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U.S. Securities and Exchange Commission

Speech by SEC Staff:
Remarks before the Investment Company Institute, Securities Law Developments Conference


Stephen M. Cutler

Director, Division of Enforcement
U.S. Securities and Exchange Commission

Washington, D.C.

December 6, 2001

The SEC, as a matter of policy, disclaims responsibility for any private publication or statement by any of its employees. The views expressed herein are those of the author and do not necessarily reflect the views of the Commission or the staff of the Commission.

Good afternoon. It's a pleasure to be here with you this year. This Conference provides an excellent opportunity to update you on current developments at the Commission. It's an exciting time to be part of the SEC. Our new Chairman, as you know, brings an extraordinarily keen intellect and unparalleled energy to his job. Of course, Chairman Pitt's work ethic puts pressure on the rest of us to keep up. So, I have taken to searching for inspiration anywhere I can find it. Those of you with kids, like me, may already have seen the blockbuster "Harry Potter" movie. It's the story of a young boy who goes off to a remarkable school of wizardry and witchcraft. It prompted me to set up a meeting with Chairman Pitt to explain some exciting new ideas for Enforcement. You can understand my disappointment, then, when the Chairman took me aside and said that, though he appreciated my eagerness to "think outside the box," authorizing the staff to use Sorting Hats and Invisibility Cloaks wasn't exactly what he had in mind when he announced his new real-time enforcement initiative.

Some of you may have heard Paul Roye speak recently of how the events of September 11 affected the industry, and the steps that the SEC and the industry took together in response to that crisis. Now that we've had some time to step back and reflect on those events and their aftermath, I, for one, am astonished at how quickly and efficiently your industry has been able to recover. It is clear that you have been hard at work during these difficult months. I commend your efforts and your resilience.

Now, more than ever, it will be worth your while to expend the energy to maintain investor confidence. The unraveling of Enron highlights for us all the value and necessity of shareholder trust. Shareholders need to trust that their savings are adequately guarded in mutual funds. You are the providers of that steadying reassurance, and it is a critical role.

Today I would like to share with you some of my views, and they are only my views and not necessarily those of the Commission or its staff, on several issues that I group loosely under the title "potential pitfalls - how to avoid them, and what to do when you don't." The potential pitfalls I will cover, though not necessarily new, are ones that we've recently seen can have very serious consequences. The reason I describe them as potential pitfalls is that there are steps you can take to avoid winding up in one of these quagmires. Of course, in the real world, even the best-intentioned corporate citizens sometimes find themselves in trouble, so I'll also discuss steps you can take to make the best of such a situation, a subject explored in a recent Commission 21(a) report.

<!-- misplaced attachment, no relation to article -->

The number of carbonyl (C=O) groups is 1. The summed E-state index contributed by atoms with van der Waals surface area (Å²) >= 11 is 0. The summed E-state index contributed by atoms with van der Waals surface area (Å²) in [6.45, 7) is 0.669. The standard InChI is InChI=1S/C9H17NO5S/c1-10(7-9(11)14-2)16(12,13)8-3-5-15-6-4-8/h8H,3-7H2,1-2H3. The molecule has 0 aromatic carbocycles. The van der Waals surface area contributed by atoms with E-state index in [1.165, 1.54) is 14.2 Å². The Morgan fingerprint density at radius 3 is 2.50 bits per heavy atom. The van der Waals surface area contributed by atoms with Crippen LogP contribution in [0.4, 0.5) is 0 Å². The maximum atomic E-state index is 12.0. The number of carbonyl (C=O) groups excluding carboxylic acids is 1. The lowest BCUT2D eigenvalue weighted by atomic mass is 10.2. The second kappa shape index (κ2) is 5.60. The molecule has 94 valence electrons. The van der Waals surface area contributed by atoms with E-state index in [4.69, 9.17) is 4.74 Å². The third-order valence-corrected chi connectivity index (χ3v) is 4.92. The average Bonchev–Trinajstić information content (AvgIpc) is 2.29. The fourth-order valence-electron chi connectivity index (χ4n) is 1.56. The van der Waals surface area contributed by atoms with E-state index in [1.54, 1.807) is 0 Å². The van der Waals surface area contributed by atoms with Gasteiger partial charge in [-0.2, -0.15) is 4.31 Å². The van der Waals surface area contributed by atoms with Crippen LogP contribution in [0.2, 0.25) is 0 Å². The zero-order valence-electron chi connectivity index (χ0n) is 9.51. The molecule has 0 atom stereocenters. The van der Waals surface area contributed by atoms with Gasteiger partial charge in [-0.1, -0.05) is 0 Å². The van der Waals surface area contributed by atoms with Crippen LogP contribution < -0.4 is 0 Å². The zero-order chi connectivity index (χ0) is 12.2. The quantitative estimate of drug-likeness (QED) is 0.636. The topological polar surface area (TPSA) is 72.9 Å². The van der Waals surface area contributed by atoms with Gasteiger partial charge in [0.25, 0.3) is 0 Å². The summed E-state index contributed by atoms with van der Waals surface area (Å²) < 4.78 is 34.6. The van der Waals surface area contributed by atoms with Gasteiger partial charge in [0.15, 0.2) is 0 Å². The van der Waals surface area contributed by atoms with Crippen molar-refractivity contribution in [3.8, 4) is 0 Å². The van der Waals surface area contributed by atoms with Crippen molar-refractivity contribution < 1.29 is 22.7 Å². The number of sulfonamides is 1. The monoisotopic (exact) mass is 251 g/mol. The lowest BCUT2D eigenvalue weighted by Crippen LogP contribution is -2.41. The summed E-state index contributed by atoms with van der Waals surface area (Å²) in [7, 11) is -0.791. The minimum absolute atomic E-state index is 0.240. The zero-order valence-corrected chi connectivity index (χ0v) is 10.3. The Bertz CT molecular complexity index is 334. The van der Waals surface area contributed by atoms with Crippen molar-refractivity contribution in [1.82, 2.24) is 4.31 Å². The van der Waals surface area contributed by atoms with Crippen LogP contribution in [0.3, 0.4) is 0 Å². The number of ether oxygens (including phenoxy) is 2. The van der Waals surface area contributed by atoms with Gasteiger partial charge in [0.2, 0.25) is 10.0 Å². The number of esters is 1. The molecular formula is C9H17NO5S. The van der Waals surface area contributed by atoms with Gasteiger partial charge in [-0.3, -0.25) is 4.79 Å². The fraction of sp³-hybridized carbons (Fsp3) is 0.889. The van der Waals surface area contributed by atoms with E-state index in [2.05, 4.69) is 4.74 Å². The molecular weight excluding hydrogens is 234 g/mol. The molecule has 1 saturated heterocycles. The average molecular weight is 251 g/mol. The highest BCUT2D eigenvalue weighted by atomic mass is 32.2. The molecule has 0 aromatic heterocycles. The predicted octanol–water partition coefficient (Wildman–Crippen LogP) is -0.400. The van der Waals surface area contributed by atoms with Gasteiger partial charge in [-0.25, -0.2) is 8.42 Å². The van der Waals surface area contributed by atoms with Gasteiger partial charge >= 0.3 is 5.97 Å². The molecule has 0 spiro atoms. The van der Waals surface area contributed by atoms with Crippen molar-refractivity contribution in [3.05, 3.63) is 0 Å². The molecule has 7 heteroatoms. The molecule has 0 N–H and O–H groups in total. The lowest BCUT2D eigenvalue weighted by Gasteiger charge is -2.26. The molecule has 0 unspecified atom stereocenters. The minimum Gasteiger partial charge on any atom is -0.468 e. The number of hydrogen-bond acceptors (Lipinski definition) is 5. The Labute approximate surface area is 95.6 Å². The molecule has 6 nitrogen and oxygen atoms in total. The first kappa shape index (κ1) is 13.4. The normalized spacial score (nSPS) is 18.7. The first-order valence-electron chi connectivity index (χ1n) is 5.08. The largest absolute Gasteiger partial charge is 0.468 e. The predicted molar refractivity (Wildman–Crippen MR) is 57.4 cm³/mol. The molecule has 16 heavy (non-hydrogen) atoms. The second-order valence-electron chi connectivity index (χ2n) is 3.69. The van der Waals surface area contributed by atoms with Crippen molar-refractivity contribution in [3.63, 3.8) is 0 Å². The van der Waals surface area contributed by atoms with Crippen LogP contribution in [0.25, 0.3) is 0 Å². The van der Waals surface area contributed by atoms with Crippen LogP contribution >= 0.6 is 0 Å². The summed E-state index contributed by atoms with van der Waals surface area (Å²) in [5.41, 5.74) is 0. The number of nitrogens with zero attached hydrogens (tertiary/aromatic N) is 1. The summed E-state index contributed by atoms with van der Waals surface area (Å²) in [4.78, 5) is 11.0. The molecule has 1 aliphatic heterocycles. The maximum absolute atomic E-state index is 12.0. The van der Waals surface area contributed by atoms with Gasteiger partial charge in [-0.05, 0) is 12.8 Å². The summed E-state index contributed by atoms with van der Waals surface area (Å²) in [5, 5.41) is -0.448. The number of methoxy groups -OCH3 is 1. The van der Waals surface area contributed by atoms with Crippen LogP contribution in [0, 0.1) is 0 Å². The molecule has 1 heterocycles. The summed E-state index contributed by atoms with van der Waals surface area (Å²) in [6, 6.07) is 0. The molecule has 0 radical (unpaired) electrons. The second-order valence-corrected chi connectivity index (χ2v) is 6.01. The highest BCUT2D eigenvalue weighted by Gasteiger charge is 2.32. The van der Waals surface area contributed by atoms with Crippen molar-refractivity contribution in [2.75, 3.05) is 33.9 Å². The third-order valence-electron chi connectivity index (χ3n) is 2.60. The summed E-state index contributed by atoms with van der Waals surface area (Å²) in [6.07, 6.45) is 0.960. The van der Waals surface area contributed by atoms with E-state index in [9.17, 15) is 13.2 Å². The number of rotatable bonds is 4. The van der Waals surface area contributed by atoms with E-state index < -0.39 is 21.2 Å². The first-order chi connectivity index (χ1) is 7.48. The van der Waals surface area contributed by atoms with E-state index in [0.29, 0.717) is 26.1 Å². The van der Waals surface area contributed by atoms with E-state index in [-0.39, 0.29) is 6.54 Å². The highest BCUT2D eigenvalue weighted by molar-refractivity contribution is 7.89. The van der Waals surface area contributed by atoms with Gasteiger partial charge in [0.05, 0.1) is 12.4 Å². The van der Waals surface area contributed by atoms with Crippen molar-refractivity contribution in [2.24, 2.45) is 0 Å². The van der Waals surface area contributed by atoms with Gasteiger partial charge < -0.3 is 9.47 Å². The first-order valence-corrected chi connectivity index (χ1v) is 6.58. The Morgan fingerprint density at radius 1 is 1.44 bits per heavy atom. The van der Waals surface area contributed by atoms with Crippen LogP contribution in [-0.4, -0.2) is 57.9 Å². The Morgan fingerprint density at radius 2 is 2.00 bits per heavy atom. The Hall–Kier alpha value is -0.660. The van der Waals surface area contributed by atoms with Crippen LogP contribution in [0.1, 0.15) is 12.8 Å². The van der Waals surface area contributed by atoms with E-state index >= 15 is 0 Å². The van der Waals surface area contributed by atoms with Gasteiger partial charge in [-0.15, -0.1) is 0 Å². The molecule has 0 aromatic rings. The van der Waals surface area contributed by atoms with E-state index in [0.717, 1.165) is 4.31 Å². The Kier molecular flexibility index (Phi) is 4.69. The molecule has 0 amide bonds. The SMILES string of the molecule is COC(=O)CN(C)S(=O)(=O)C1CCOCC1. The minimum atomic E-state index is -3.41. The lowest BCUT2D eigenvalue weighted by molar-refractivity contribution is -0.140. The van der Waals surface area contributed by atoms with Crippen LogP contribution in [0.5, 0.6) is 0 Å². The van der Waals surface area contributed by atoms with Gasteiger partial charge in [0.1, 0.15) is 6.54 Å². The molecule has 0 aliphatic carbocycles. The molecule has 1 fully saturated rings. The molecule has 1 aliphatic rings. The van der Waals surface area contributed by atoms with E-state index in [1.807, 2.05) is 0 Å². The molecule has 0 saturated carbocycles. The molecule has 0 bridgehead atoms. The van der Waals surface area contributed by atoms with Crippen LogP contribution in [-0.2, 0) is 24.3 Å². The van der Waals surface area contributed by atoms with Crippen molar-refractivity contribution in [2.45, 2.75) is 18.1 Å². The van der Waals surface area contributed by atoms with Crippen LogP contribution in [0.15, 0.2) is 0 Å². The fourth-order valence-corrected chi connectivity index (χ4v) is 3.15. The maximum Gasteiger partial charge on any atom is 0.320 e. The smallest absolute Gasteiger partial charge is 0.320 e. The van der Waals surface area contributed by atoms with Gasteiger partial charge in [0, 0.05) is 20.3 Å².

As professionals who work with or for regulated entities, you know that a subject that always requires attention is supervision. Wallis Simpson, the Duchess of Windsor, reportedly said, one can never be too rich or too thin. A sound corollary might be that regulated entities can never be too well supervised. So what do recent enforcement actions tell you about what it means to be well supervised?

Supervision Lesson Number One is that a firm — if it's not careful — can outgrow its supervisory procedures.

Our settled action against Dawson-Samberg Capital Management, Inc. and its Treasurer illustrates the point.1 From 1990 to 1996, Dawson-Samberg's assets under management more than quintupled, growing from approximately $350 million to over $2 billion. Although the firm had disclosed to its clients certain categories of products and services it might obtain using soft dollar credits, it failed to disclose that it would use soft dollars for personal and non-research business travel, marketing expenses and other administrative expenses.

Dawson's soft dollar program was administered by its Treasurer. Dawson gave her sole responsibility for the program without giving her any training and without creating a system of follow-up or review to ensure that soft dollar payments were properly monitored.

Based on these facts, the Commission found that, among other things, Dawson failed - and the Treasurer aided and abetted the failure — to disclose material information about the firm's use of soft dollars.

Dawson was also charged with failure to supervise. While the Treasurer's on-the-job training and lack of any follow-up procedures may have been adequate when Dawson had only a few soft dollar relationships, those became problems as the firm's size and its use of soft dollar credits increased. Supervisory and compliance procedures, training, and resources must grow with an investment advisory firm. It is critical that you not assume that what was once adequate will still be so if your firm expands.